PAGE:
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2021 saw a massive spike in fatal accidents

On Behalf of | May 24, 2022 | Motor Vehicle Accidents

In 2021, we saw fewer seatbelts, faster driving, and people paying less attention to other cars on the road as well as other hazards like road construction or pedestrians. In many cases, Connecticut drivers were caught off guard: They had the feeling that they were more prepared to sit in the driver’s seat once again than they actually were.

Factors leading to more traffic fatalities

The bottom line was that in 2021 people were driving more miles than they had in the previous year. But it wasn’t only a matter of the number of miles driven that led to the higher fatality rate in motor vehicle accidents. It was also the unfamiliar territory that many drivers were traveling in as well as the general attitude toward safety and the rules of the road.

For whatever reason, people were emboldened to drive more recklessly than they had in previous years. This included driving under the influence of drugs and alcohol, not wearing seatbelts, and driving too fast.

The high number of fatalities in car crashes also comes down to the design of the roadways themselves. In many cases, roads were designed to get people from point A to point B as quickly as possible – but not necessarily as safely as possible.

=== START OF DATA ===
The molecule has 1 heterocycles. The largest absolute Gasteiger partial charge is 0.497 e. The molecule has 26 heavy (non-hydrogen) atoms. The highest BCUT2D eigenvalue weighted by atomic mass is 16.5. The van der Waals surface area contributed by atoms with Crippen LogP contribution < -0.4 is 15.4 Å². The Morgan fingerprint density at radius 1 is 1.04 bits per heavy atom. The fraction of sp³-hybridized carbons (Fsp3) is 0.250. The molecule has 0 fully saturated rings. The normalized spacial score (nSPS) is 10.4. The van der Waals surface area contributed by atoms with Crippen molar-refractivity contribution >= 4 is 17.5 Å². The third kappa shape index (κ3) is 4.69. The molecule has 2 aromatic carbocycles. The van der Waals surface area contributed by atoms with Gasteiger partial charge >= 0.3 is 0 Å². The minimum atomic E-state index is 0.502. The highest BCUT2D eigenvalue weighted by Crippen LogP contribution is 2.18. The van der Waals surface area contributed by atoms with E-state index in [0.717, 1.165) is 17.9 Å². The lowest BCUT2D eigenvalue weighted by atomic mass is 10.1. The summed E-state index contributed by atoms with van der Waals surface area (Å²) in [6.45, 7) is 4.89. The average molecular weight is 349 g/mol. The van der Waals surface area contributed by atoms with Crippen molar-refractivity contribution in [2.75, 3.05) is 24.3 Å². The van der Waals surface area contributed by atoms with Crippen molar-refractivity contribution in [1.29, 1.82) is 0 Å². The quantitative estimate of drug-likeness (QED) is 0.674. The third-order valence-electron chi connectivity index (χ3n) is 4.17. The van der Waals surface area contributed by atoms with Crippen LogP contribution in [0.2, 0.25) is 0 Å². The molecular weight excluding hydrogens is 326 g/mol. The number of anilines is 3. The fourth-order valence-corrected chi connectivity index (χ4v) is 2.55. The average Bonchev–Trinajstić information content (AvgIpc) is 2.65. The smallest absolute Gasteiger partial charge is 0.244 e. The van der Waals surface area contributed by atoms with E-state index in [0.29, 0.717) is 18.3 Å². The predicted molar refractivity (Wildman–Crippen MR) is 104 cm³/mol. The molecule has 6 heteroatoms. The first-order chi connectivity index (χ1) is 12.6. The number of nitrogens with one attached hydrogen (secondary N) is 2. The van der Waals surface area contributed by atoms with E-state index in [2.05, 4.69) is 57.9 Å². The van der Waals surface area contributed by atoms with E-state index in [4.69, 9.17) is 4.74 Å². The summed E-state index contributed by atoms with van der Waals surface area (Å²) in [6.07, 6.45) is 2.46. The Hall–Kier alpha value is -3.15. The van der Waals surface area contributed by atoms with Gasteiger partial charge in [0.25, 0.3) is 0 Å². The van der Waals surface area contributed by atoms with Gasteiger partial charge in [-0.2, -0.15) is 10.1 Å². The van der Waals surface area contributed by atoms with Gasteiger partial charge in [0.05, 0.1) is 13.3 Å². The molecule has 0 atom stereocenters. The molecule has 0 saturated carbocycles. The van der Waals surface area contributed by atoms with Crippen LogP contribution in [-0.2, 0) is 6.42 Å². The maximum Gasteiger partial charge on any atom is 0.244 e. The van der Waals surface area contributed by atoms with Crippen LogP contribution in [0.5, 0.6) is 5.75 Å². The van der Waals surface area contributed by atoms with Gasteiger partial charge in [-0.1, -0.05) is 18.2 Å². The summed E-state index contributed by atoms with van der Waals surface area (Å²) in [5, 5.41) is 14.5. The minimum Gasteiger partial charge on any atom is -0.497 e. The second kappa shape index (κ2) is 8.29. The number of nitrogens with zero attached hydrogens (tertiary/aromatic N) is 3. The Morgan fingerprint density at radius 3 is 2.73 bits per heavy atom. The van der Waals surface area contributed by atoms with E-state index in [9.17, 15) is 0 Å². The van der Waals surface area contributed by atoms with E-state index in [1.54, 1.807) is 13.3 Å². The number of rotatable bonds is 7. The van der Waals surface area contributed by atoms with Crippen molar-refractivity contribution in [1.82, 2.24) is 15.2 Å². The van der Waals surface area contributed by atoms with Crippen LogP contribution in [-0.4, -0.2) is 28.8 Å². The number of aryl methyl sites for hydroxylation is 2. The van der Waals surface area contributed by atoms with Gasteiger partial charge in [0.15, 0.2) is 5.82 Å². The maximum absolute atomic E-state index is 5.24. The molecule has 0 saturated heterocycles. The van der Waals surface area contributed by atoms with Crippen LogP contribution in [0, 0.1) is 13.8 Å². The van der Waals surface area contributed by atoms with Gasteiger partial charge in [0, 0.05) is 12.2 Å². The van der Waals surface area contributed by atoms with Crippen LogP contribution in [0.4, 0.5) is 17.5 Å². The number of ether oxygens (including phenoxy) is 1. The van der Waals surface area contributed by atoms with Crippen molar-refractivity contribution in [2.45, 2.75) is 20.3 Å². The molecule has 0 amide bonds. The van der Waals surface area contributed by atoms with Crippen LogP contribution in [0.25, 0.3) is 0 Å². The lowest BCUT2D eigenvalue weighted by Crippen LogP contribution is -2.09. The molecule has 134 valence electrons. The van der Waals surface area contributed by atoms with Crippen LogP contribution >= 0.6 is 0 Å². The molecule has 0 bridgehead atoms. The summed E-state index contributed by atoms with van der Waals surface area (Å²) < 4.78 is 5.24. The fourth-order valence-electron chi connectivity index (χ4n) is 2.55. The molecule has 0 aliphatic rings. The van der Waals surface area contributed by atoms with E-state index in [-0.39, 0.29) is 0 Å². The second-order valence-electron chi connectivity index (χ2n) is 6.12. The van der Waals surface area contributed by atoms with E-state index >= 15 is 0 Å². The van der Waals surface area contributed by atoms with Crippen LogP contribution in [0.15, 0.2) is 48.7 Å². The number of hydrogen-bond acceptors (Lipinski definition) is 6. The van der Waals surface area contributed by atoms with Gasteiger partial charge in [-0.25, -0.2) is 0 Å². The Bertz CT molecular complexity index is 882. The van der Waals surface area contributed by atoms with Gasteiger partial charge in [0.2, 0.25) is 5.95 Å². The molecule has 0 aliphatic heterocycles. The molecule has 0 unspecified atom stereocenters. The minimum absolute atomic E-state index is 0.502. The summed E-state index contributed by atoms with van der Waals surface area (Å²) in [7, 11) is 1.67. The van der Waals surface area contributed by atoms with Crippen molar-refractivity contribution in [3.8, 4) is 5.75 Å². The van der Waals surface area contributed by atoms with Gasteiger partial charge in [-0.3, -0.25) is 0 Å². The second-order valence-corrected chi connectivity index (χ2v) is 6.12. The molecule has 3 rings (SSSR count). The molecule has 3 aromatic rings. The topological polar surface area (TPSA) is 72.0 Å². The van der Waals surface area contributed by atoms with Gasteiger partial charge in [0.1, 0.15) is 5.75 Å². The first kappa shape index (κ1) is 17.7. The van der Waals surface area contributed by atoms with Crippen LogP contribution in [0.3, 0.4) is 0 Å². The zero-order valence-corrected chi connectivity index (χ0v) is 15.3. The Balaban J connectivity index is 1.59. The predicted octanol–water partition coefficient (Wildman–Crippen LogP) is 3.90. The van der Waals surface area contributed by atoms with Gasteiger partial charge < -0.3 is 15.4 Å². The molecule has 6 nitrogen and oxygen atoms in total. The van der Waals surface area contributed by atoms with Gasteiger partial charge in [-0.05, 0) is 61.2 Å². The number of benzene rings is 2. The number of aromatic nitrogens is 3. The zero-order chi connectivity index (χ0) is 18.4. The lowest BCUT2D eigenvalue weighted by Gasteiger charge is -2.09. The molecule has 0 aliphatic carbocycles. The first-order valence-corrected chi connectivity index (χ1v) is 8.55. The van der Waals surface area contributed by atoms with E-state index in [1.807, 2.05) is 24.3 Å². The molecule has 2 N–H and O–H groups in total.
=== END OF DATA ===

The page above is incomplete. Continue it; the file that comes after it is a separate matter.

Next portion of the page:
The numbers that came out for 2021’s traffic fatalities were anything but encouraging. However, there is still hope for the future as the Transportation Department continues its efforts with a renewed sense of urgency.

The measures that the department is taking include a major focus on building up a better infrastructure, which has sparked a reduction of speed limits on a state and local level. Under this new infrastructure law, there will be more lanes dedicated specifically for bikes and buses, improved lighting for areas with crosswalks, and increased adoption of speed cameras to discourage people from going over the speed limit.

All of these measures are great – if they work. But these solutions will still take a matter of years before they are able to be fully implemented. And although there is an attempt to push these serious issues onto the state and local governments, it’s not always possible for these systemic problems to be dealt with at that level.